On paper, it’s a dead rubber. On Diwali eve, when Rohit Sharma’s firecracker century at Lucknow gave India an unassailable 2-0 lead in the three-match T20 international series, West Indies had been left with virtually nothing to play for in Chennai. Also, the Chepauk game is coming after a five-day gap due to the Diwali festivities — a seemingly painstaking wait for the visitors. In a full series comprising two Tests, five ODIs and three T20Is West Indies so far have managed to win just one game; the third ODI in Pune. They must have liked an early sign-off.
And yet, from the players’ point of view the final T20I at Chepauk on Sunday is not an inconsequential fixture. No T20I in India can be inconsequential, especially with the next IPL only a few months away. Trading is on and we already have a high-profile transfer — Shikhar Dhawan moving to Delhi Daredevils from Sunrisers Hyderabad. So, even the dead rubber in Chennai becomes an audition for the players from both sides who aspire to attract lucrative bids from the IPL franchises.
This makes tomorrow’s game relevant, notwithstanding the fact that India have decided to rest Umesh Yadav, Jasprit Bumrah and Kuldeep Yadav to allow them to be “in the best physical condition” for the upcoming tour of Australia. Their absence creates opportunities for the likes of Washington Sundar and Siddarth Kaul. An allround show from the local boy, Sundar, or a few death-overs yorkers from Kaul can help raise their IPL stocks. With Kuldeep rested, Yuzvendra Chahal is expected to return to the playing XI. The leggie is yet to feature in the ongoing T20I series and there could some added motivation for him to perform.
As for the visitors, the majority of them have gotten used to living with the ‘franchise cricket mercenaries’ tag. And so far, Shai Hope and Shimron Hetmyer have shown enough promise during the ODIs to make the IPL franchises interested. Hope and Hetmyer, however, have failed to carry forward their 50-over form to T20s and Chennai offers them one more chance for course correction. The IPL auctions hardly follow a specific pattern and a quickfire hundred, for example, could well throw up the possibilities of a million-dollar contract.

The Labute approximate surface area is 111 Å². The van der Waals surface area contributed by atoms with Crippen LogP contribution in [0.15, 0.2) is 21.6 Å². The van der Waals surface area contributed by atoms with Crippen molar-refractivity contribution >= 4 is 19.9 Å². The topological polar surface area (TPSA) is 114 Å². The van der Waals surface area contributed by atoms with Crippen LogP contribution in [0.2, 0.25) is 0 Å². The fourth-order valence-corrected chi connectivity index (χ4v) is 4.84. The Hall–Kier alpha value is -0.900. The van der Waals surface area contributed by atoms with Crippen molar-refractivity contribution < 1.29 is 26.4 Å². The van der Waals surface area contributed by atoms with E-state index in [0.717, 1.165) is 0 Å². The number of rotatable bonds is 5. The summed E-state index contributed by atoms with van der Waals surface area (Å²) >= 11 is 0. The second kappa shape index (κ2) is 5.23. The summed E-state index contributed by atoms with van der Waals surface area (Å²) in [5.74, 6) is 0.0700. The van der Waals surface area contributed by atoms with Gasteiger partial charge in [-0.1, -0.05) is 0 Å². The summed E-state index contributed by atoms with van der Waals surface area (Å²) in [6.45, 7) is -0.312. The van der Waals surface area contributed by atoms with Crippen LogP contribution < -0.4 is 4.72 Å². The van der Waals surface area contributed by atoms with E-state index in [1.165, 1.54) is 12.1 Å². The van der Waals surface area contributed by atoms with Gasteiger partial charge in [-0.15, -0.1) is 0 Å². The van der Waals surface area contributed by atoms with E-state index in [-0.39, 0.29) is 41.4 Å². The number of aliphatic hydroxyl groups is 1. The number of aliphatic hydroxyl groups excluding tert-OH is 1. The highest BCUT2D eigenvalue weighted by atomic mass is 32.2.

Khary Pierre impressed on his T20I debut in Kolkata, taking 1/16 in four overs. The 27-year-old left-arm spinner had a good Caribbean Premier League for Trinbago Knight Riders this term — 11 wickets in seven matches at an economy rate of 5.65. Although Pierre proved very expensive at Lucknow, a good game at Chepauk will firmly put him on the IPL franchises’ radar.
And there’s Oshane Thomas, the new West Indies fast-bowling sensation. His captain Carlos Brathwaite has enthusiastically endorsed the youngster’s potential; that with proper nurturing Thomas could become “another Joel Garner or Michael Holding”. With 145kph being his average speed and the ability to hit the right areas, Thomas could be a hot property at the IPL auction. He would like to enhance his reputation.
There’s enough incentive then to raise the intensity level. Chepauk is hosting an international fixture after a gap of about 14 months and a decent turnout is expected. The pitch here traditionally assists spin but dew could be a factor, especially in the second half.
West Indies came to this series, boasting of a 5-2 head-to-head record against India in T20Is. The defending T20 world champions were expected to revel in their favourite format. They missed the stars like Chris Gayle, Andre Russell and Sunil Narine alright. Evin Lewis’s unavailability made matters worse. Still, the fledglings had been tipped to be competitive in their natural habitat. Things didn’t quite go to plan and as ‘keeper-batsman Denesh Ramdin said at the pre-match presser today, Kuldeep Yadav was the reason. “Guys haven’t been able to pick him, and basically he was been one of the threats in the middle-overs and unfortunately we couldn’t push on.” Kuldeep accounted for five scalps, including a Man-of-the-Match performance at Eden Gardens, in two matches at an economy rate of 5.62.
‘Food on the table’
For so long now, the West Indies cricket is caught in the franchise cricket versus the national team quagmire. Big players pretty often choose different T20 leagues over T20Is, and almost everybody associated with the set-up seems to have accepted the harsh reality with a touch of resignation. “It’s difficult to build a team given the current scenario. When you look at our T20 players they are in demand all over the world, so yes, we are suffering in that aspect. Our senior players did not turn up for the tour, and that’s one of the reasons why we are 2-0 down in this series,” Ramdin said, adding: “It’s all about having food on the table. (If) the players are good enough to be taken by a team in another part of the world, then I can’t stop a player who’s out there to improve.”